The Firms are absolutely dying for people these days, so go for it. Definitely not out of line, but funnily enough, it's against policy if it's the other way around. I know of an auditor in an other office who got fired for reaching out to the client and asking if they had available positions. This is a breach of independence, and is thus a good reason to fire you. Yes, a lot of auditors go work for clients, but this is usually because the partners put in a good word for you, and the client is usually not the particular engagement you worked on. In fact, this is pretty common. There have been plenty in the past year. I know of many clients that are looking for senior accountants/assistant controllers with 2-4 years of Big 4 experience.

PS - Stay in private, public sucks.

client size

I've got a question about the teams and who they audit. Does the size of the client you have audited make a large difference in future career prospects? And if so is is just a select group that gets to work with relatively large corporations? I mean, is it likely you'll end up with a team working on small accounts and never really advance into the higher levels of a career? Or well basically, how much of an impact does client size have on job prospects outside of the Big 4? 


I'd highly recommend that you get on public company engagements. This is absolutely critical in order to open many doors for you post-audit. There are many reasons why - this includes a working knowledge of 404, SEC rules and regulations, and working under deadlines. 

The size of the client doesn't matter as much as the industry type, so if you're primarily on software clients there will be plenty of doors open for you in the software world. At the same time, assuming you lack expertise on  manuf…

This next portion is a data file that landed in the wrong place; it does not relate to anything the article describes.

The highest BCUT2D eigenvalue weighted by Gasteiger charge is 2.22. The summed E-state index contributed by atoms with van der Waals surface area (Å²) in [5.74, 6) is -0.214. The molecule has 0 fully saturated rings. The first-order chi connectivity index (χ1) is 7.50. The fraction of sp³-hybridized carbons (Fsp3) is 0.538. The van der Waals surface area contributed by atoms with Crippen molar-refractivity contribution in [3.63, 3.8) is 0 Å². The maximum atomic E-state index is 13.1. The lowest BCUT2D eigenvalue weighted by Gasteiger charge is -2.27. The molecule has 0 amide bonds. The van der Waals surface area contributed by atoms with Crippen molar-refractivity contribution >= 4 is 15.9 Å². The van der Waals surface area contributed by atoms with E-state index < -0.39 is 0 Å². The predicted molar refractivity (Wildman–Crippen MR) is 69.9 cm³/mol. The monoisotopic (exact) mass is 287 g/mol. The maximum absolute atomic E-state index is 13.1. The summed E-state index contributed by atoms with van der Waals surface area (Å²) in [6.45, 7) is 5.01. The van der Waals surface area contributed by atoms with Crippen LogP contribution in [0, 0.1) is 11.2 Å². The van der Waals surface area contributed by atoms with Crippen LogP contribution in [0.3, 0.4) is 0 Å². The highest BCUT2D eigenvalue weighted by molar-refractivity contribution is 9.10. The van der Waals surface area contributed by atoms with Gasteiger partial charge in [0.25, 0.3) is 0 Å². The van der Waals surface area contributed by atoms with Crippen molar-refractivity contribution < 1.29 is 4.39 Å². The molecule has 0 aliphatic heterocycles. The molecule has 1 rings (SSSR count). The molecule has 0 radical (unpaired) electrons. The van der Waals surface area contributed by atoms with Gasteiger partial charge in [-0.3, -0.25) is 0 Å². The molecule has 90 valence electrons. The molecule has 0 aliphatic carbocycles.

Excess documentation

Sorry for the delay, it's been a little crazy. Still on the questions from early October.

The amount of documentation required during audits seems outrageous to me. I must spend half of my time tidying up documents, making them look perfect, and get called out if one little item is not formatted properly. And so much of it seems redundant. Especially for workpapers that really go nowhere. Maybe it is just my organization, but can you touch on audit workpaper documentation? Thanks.


Some people are real sticklers for documentation, but that's the nature of the job I guess. As auditors, we're trained to be anal. So when you take people who are already anal in nature, the job makes them uber-anal.
You know the ones I'm talking about - notes shouldn't be in text boxes, fonts should be the same, columns should be set in a particular manner, absolutely no decimals, not more than two tabs per excel workbook, indexing your paragraphs, no uneven spacing, I could come up with 10…